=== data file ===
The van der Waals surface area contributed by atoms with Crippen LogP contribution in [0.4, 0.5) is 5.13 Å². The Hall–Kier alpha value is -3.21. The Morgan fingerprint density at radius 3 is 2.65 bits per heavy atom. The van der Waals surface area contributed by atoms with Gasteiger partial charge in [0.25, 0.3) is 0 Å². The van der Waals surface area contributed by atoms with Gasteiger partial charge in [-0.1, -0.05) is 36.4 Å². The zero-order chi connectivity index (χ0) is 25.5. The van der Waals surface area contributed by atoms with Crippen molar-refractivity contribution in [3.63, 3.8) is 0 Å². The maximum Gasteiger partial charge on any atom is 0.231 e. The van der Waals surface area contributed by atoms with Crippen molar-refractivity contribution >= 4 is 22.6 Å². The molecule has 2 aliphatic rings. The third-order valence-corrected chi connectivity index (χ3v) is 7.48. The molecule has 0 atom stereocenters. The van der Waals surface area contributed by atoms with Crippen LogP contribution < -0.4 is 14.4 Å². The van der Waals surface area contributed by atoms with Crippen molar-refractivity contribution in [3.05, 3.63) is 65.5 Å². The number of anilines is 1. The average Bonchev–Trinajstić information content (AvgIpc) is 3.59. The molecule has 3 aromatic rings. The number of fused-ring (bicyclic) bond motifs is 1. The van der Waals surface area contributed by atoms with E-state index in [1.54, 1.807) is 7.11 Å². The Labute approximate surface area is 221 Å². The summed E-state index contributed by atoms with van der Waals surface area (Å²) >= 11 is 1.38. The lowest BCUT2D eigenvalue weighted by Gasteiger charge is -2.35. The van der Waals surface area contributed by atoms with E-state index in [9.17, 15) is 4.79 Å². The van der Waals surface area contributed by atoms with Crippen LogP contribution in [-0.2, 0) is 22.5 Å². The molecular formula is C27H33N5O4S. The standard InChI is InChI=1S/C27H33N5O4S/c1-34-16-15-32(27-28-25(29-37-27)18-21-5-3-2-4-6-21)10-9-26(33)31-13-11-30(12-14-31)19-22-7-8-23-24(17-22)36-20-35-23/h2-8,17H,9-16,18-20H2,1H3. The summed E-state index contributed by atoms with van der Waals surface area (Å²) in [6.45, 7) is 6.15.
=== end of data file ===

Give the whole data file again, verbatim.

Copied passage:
The van der Waals surface area contributed by atoms with Crippen LogP contribution in [0.4, 0.5) is 5.13 Å². The Hall–Kier alpha value is -3.21. The Morgan fingerprint density at radius 3 is 2.65 bits per heavy atom. The van der Waals surface area contributed by atoms with Gasteiger partial charge in [0.25, 0.3) is 0 Å². The van der Waals surface area contributed by atoms with Gasteiger partial charge in [-0.1, -0.05) is 36.4 Å². The zero-order chi connectivity index (χ0) is 25.5. The van der Waals surface area contributed by atoms with Crippen molar-refractivity contribution in [3.63, 3.8) is 0 Å². The maximum Gasteiger partial charge on any atom is 0.231 e. The van der Waals surface area contributed by atoms with Crippen molar-refractivity contribution >= 4 is 22.6 Å². The molecule has 2 aliphatic rings. The third-order valence-corrected chi connectivity index (χ3v) is 7.48. The molecule has 0 atom stereocenters. The van der Waals surface area contributed by atoms with Crippen LogP contribution < -0.4 is 14.4 Å². The van der Waals surface area contributed by atoms with Crippen molar-refractivity contribution in [3.05, 3.63) is 65.5 Å². The number of anilines is 1. The average Bonchev–Trinajstić information content (AvgIpc) is 3.59. The molecule has 3 aromatic rings. The number of fused-ring (bicyclic) bond motifs is 1. The van der Waals surface area contributed by atoms with E-state index in [1.54, 1.807) is 7.11 Å². The Labute approximate surface area is 221 Å². The summed E-state index contributed by atoms with van der Waals surface area (Å²) >= 11 is 1.38. The lowest BCUT2D eigenvalue weighted by Gasteiger charge is -2.35. The van der Waals surface area contributed by atoms with E-state index in [9.17, 15) is 4.79 Å². The van der Waals surface area contributed by atoms with Crippen LogP contribution in [-0.2, 0) is 22.5 Å². The molecular formula is C27H33N5O4S. The standard InChI is InChI=1S/C27H33N5O4S/c1-34-16-15-32(27-28-25(29-37-27)18-21-5-3-2-4-6-21)10-9-26(33)31-13-11-30(12-14-31)19-22-7-8-23-24(17-22)36-20-35-23/h2-8,17H,9-16,18-20H2,1H3. The summed E-state index contributed by atoms with van der Waals surface area (Å²) in [6.45, 7) is 6.15.